Buying a 2011 Prius

toyota
prius

#1

How important do you think getting the extra security system is for this car. I have heard it is hard to steal a hybrid. Any other advice on necessary or unnecessary features appreciated.


#2

Have you driven a Fusion Hybrid? I would pass on the extra cost alarm. They are usually more trouble than they are worth…


#3

I would decline all options, packs, warranties, etc. that are offered/pushed on you at the closing for the deal. They will all be way overpriced. Unless car theft is a major problem where you live I wouldn’t get an extra security system.


#4

Are You Selling Or Trading Your 2009 Camry Hybrid And Replacing It With The Little Prius Or Is This A Second Or Third Car ?

Are you trying to save money on gasoline or are you trying to save the planet ?

The extra money involved in buying these hybrids probably results in a higher cost than what you’d save on fuel economy. Producing a hybrid for you to buy is probably more harmful to the planet than a conventional, simpler car, especially one you already own.

What are you driving now ? It’s sometimes more cost effective and better for the environment to keep and drive what you already have.

Don’t opt for any alarms unless the discount for having that extra security measure that is given by your insurer pays you back. You may want to call your agent.

CSA


#5

Who in their right mind is going to steal a Prius?

BC.


#6

Who in their right mind would steal a Cavalier? I think it’s about the parts. Maybe thieves might want to start a black market in hybrid batteries. I don’t know that there is a market for stolen hybrid batteries, but that would be one reason to do it.


#7

There isn’t such a market yet, and probably won’t be (why buy a used battery when you can buy new, and you can already afford a hybrid?) and no one steals to create a market, they steal to service an existing market.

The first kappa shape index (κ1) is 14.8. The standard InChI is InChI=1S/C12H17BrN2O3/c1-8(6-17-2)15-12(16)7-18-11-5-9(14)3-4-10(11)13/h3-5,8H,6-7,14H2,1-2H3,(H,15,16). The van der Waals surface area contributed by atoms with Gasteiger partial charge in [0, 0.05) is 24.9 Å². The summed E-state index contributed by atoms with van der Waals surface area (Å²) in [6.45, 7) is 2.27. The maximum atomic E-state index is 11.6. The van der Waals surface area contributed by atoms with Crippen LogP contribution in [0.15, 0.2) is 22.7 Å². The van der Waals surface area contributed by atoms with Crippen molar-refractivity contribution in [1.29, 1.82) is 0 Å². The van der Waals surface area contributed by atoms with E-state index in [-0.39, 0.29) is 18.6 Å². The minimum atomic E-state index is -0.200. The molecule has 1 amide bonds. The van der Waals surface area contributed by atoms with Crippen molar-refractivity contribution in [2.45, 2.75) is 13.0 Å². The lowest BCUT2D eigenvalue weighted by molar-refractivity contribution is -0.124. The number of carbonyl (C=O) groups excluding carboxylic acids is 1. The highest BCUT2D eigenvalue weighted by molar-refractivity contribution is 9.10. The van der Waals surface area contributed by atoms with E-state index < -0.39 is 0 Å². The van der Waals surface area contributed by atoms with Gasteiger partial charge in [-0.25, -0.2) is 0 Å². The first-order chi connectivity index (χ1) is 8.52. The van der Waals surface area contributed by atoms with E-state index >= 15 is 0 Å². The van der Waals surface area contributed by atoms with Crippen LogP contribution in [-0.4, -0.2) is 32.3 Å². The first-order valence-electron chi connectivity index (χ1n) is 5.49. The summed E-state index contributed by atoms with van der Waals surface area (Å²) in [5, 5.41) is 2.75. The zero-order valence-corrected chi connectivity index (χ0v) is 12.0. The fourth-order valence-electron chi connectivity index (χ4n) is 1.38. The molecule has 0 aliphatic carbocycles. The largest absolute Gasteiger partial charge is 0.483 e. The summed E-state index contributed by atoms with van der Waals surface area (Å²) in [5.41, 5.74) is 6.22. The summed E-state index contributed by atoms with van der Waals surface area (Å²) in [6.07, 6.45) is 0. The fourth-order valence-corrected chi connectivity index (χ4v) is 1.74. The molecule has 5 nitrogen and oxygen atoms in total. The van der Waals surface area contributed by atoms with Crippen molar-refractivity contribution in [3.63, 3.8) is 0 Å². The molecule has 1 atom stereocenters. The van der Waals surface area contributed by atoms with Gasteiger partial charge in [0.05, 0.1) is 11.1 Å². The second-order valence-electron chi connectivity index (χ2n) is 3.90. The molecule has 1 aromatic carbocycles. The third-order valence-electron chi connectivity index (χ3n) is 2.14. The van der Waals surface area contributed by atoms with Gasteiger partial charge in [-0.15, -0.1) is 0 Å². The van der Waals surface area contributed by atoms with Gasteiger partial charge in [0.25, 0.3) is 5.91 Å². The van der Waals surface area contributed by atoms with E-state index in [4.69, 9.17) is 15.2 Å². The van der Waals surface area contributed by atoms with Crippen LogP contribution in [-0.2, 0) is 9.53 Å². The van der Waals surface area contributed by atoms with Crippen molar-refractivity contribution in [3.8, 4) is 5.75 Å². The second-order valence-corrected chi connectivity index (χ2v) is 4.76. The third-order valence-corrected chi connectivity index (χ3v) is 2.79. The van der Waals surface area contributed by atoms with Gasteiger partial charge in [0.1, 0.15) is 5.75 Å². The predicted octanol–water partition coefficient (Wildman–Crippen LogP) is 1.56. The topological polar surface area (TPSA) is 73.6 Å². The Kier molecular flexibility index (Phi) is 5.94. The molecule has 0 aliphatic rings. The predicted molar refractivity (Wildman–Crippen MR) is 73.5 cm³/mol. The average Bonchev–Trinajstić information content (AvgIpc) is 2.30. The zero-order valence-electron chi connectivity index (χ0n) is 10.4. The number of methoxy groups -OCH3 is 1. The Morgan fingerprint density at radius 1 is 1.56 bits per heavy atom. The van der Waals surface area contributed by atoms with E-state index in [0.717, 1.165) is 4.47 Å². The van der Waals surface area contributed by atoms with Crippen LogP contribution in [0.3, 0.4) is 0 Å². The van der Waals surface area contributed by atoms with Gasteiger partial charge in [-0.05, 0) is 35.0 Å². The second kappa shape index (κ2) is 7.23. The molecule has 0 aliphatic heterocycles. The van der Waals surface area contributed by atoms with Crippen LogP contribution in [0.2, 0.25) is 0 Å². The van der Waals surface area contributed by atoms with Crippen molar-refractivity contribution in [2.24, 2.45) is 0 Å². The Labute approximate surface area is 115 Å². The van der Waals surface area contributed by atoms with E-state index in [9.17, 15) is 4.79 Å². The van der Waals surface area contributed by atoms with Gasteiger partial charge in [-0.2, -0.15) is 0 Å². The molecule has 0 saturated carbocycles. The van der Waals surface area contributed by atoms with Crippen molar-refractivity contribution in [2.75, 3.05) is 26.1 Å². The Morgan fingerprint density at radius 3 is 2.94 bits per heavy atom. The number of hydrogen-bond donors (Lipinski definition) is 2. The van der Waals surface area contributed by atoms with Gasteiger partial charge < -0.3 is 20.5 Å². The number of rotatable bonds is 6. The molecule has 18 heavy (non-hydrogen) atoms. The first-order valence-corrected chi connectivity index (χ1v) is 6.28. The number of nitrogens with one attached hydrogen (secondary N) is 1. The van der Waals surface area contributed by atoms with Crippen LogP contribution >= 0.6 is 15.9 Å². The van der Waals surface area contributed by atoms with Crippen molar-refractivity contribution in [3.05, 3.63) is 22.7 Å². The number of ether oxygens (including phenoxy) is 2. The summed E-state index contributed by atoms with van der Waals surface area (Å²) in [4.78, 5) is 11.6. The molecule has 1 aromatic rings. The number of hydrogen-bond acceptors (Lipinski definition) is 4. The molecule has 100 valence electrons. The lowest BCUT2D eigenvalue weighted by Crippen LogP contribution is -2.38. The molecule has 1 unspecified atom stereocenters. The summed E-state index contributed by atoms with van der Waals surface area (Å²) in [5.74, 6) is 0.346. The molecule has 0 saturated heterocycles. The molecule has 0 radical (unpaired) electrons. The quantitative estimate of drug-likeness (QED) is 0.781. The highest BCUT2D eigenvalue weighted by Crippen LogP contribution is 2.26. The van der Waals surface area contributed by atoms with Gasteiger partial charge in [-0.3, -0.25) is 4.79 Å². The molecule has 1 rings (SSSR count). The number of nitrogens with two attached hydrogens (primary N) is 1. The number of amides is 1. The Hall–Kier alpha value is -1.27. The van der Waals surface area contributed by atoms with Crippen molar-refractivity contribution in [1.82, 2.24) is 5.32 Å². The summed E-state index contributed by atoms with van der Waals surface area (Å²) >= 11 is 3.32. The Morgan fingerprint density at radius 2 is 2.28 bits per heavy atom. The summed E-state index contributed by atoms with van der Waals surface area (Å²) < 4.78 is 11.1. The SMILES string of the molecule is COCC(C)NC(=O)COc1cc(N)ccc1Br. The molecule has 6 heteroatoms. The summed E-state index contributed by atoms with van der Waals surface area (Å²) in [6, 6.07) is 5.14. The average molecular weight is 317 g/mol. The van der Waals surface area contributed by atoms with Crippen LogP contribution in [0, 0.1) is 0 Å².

#8

Seems like the most-stolen list has not much to do with the ‘neatest car’ list. Lots of Accords, etc - here’s the list from Lojack for 2010 (2009):

  1. Honda Accord (2)
  2. Honda Civic (1)
  3. Toyota Camry (3)
  4. Acura Integra (4)
  5. Cadillac Escalade (5)
  6. Toyota Corolla (6)
  7. Ram pickup (New)
  8. Nissan Altima (8)
  9. Nissan Maxima (New)
  10. Chevrolet Tahoe (7)

#9
  1. Nickel is currently trading at $12/# or so.

  2. The Prius Ni-MH battery pack weighs 120#. (Granted it’s not all nickel).

Sounds like profit motive to me!


#10

I would say having expensive parts/parts that are in demand would explain half of the list. The other half is statistics, any car that has sold more will have a higher number of hits because there are more of them. That’s why you don’t see Maserati on that list. If I had one, this statistics would not give me any comfort.


#11

For the love of God, I will never understand what people see in these cars. They are gimmicky cars that aren’t particularly green when you figure in the materials used and manufacturing processes, and don’t get much better mileage than any other economy car, unless you drive all city miles. Factor in the high cost and eventual replacement of the battery pack if you keep it more than 5 years, and you’re upside down already.

Sorry for the rant. I wouldn’t spend money on the extra security system. If you live in a neighborhood bad enough to warrant having one, you’d be better off with spending money on secure parking or buying a beater instead.